How did you make the transition from the military to the National Park Service?
"Post-military I attended a one-year program at Alderleaf Wilderness College for Wilderness Education and Ecology. I then completed a bachelor's degree in Natural Resource Recreation Management and Minor in Natural Resources at the University of Missouri. My first job with the NPS was at Rocky Mountain National Park as a backcountry ranger on the wilderness crew."
How does your military experience impact who you are in your NPS career today?
"My military experience impacts me as an employee because those things that I fought for and witnessed others lose their lives for have deeper importance to me now. I think our national monuments and parks are our purest expression of freedom and the American way of life. They show the raw material we clawed our way out of to create one of the greatest nations to ever exist on this planet. The wilderness we are able to preserve in this country is a great treasure for all of us to enjoy and remember where we came from, in order to know where we must go."
How did your military service and skills contribute to your role today with the NPS?
"The military taught me the importance of public service and how to accomplish things in a complex work environment. It stressed teamwork, tact, morale, and hard, fulfilling work. My time as an infantryman taught me many skills of self-reliance, working in remote environments, radio and GPS familiarization, route finding and map/terrain recognition, how to operate in remote, stressful, and dangerous environments, all the while working individually or in a team."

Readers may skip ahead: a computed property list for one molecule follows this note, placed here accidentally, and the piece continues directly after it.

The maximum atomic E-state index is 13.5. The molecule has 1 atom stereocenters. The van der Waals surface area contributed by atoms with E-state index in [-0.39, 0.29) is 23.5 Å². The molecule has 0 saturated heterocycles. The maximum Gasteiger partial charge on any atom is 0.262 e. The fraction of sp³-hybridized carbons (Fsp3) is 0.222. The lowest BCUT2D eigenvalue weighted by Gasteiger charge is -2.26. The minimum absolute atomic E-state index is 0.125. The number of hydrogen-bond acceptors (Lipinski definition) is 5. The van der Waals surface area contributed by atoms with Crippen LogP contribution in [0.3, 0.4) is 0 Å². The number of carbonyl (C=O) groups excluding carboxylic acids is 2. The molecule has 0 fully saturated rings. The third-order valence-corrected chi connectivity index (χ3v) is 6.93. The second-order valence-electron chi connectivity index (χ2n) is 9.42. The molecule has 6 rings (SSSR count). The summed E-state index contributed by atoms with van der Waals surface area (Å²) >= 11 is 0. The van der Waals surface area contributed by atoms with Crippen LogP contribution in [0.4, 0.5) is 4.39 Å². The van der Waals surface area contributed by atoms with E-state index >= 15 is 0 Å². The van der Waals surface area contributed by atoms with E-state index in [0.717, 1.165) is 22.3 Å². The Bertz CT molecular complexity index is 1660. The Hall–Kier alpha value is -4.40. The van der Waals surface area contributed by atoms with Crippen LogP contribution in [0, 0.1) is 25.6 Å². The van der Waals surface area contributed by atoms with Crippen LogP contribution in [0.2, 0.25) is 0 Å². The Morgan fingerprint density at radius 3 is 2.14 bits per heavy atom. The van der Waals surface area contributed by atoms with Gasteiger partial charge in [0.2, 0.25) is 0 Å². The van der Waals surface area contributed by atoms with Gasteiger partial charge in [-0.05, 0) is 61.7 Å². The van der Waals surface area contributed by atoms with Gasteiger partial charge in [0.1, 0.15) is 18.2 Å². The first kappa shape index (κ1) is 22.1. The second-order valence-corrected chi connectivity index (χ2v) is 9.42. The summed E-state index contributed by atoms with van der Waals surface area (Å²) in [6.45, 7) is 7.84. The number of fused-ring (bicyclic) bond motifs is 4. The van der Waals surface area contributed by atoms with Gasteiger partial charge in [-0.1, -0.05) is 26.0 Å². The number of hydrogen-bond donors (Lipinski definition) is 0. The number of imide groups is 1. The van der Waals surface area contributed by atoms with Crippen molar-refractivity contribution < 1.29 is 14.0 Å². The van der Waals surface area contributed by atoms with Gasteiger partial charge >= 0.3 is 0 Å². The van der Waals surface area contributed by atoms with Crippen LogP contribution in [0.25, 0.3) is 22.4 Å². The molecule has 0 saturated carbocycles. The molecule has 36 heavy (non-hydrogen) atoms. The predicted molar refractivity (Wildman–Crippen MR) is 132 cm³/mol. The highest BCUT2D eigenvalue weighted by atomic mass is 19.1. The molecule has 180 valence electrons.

How did you find your park?
"I found my park on a backpacking trip in Canyonlands National Park. I walked directly up to a ancestral Puebloan structure and observed a gourd plant in bloom with gourds all over. I realized that this gourd was planted by a human almost one thousand years ago and had continued to re-seed itself till now. My imagination has never idled, and my passion for this place never soured since."
What makes your park special?
"Canyonlands National Park preserves 'a rugged wild area with remoteness and self reliance as the principal elements of the visitor experience.' That is straight out of our 1978 General Management Plan and we believe it. I love this place, between climbing, mountain biking, hiking, backpacking, rafting class V rapids, canoeing, four-wheel driving, and motorcycling, we offer almost everything. Many parks have wilderness, views, wildlife, and recreation but here we have all of that coupled with thousands of years of culture that you can still see—right there—like the occupants just left."